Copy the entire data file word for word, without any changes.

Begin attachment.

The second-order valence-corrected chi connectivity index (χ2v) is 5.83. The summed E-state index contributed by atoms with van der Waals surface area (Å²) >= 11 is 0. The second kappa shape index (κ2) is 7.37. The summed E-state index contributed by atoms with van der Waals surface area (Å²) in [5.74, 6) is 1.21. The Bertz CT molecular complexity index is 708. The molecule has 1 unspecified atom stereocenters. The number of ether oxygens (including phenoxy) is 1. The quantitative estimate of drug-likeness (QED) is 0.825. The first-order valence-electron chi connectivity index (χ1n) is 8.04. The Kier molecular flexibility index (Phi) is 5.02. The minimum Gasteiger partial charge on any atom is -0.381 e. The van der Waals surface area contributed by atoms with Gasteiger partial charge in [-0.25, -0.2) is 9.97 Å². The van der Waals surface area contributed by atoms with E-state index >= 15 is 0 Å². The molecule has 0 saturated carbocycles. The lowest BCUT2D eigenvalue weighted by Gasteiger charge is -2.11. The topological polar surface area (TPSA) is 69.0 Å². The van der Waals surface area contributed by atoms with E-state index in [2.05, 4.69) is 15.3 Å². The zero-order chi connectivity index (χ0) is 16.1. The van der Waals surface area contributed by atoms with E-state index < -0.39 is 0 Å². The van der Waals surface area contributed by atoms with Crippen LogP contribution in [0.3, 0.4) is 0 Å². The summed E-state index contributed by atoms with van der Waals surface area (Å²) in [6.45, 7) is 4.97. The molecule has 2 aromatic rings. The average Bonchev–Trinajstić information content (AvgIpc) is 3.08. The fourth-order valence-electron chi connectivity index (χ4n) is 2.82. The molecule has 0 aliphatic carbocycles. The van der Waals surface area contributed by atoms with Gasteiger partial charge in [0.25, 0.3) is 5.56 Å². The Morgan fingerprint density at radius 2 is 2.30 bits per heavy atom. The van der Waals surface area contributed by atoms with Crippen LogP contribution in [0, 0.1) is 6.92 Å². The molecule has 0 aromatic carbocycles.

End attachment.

The second-order valence-corrected chi connectivity index (χ2v) is 5.83. The summed E-state index contributed by atoms with van der Waals surface area (Å²) >= 11 is 0. The second kappa shape index (κ2) is 7.37. The summed E-state index contributed by atoms with van der Waals surface area (Å²) in [5.74, 6) is 1.21. The Bertz CT molecular complexity index is 708. The molecule has 1 unspecified atom stereocenters. The number of ether oxygens (including phenoxy) is 1. The quantitative estimate of drug-likeness (QED) is 0.825. The first-order valence-electron chi connectivity index (χ1n) is 8.04. The Kier molecular flexibility index (Phi) is 5.02. The minimum Gasteiger partial charge on any atom is -0.381 e. The van der Waals surface area contributed by atoms with Gasteiger partial charge in [-0.25, -0.2) is 9.97 Å². The van der Waals surface area contributed by atoms with E-state index >= 15 is 0 Å². The molecule has 0 saturated carbocycles. The lowest BCUT2D eigenvalue weighted by Gasteiger charge is -2.11. The topological polar surface area (TPSA) is 69.0 Å². The van der Waals surface area contributed by atoms with E-state index in [2.05, 4.69) is 15.3 Å². The zero-order chi connectivity index (χ0) is 16.1. The van der Waals surface area contributed by atoms with E-state index < -0.39 is 0 Å². The van der Waals surface area contributed by atoms with Crippen LogP contribution in [0.3, 0.4) is 0 Å². The summed E-state index contributed by atoms with van der Waals surface area (Å²) in [6.45, 7) is 4.97. The molecule has 2 aromatic rings. The average Bonchev–Trinajstić information content (AvgIpc) is 3.08. The fourth-order valence-electron chi connectivity index (χ4n) is 2.82. The molecule has 0 aliphatic carbocycles. The van der Waals surface area contributed by atoms with Gasteiger partial charge in [0.25, 0.3) is 5.56 Å². The Morgan fingerprint density at radius 2 is 2.30 bits per heavy atom. The van der Waals surface area contributed by atoms with Crippen LogP contribution in [0, 0.1) is 6.92 Å². The molecule has 0 aromatic carbocycles.